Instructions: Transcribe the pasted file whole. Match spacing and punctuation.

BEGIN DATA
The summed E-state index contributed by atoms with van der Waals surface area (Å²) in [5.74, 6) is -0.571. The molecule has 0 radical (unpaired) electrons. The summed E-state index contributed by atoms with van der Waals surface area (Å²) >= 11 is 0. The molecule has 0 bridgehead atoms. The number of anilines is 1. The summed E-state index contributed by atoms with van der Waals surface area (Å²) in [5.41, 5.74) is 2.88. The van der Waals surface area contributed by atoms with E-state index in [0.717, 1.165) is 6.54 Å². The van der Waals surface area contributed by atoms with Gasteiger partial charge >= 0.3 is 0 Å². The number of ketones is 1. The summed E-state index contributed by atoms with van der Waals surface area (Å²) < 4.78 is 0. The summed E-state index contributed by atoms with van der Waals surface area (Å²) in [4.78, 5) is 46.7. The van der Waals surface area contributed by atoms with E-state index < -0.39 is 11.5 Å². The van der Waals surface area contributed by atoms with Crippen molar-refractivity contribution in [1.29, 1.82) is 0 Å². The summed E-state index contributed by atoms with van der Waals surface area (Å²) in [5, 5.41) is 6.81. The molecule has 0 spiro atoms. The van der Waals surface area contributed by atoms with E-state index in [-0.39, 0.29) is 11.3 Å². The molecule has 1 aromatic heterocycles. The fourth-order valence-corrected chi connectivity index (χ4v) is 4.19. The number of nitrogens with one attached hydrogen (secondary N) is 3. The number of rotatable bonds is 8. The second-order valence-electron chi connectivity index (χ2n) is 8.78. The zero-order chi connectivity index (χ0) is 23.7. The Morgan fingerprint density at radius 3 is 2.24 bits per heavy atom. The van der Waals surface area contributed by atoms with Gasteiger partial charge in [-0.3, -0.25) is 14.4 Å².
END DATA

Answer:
The summed E-state index contributed by atoms with van der Waals surface area (Å²) in [5.74, 6) is -0.571. The molecule has 0 radical (unpaired) electrons. The summed E-state index contributed by atoms with van der Waals surface area (Å²) >= 11 is 0. The molecule has 0 bridgehead atoms. The number of anilines is 1. The summed E-state index contributed by atoms with van der Waals surface area (Å²) in [5.41, 5.74) is 2.88. The van der Waals surface area contributed by atoms with E-state index in [0.717, 1.165) is 6.54 Å². The van der Waals surface area contributed by atoms with Gasteiger partial charge >= 0.3 is 0 Å². The number of ketones is 1. The summed E-state index contributed by atoms with van der Waals surface area (Å²) < 4.78 is 0. The summed E-state index contributed by atoms with van der Waals surface area (Å²) in [4.78, 5) is 46.7. The van der Waals surface area contributed by atoms with E-state index < -0.39 is 11.5 Å². The van der Waals surface area contributed by atoms with Crippen molar-refractivity contribution in [1.29, 1.82) is 0 Å². The summed E-state index contributed by atoms with van der Waals surface area (Å²) in [5, 5.41) is 6.81. The molecule has 0 spiro atoms. The van der Waals surface area contributed by atoms with E-state index in [-0.39, 0.29) is 11.3 Å². The molecule has 1 aromatic heterocycles. The fourth-order valence-corrected chi connectivity index (χ4v) is 4.19. The number of nitrogens with one attached hydrogen (secondary N) is 3. The number of rotatable bonds is 8. The second-order valence-electron chi connectivity index (χ2n) is 8.78. The zero-order chi connectivity index (χ0) is 23.7. The Morgan fingerprint density at radius 3 is 2.24 bits per heavy atom. The van der Waals surface area contributed by atoms with Gasteiger partial charge in [-0.3, -0.25) is 14.4 Å².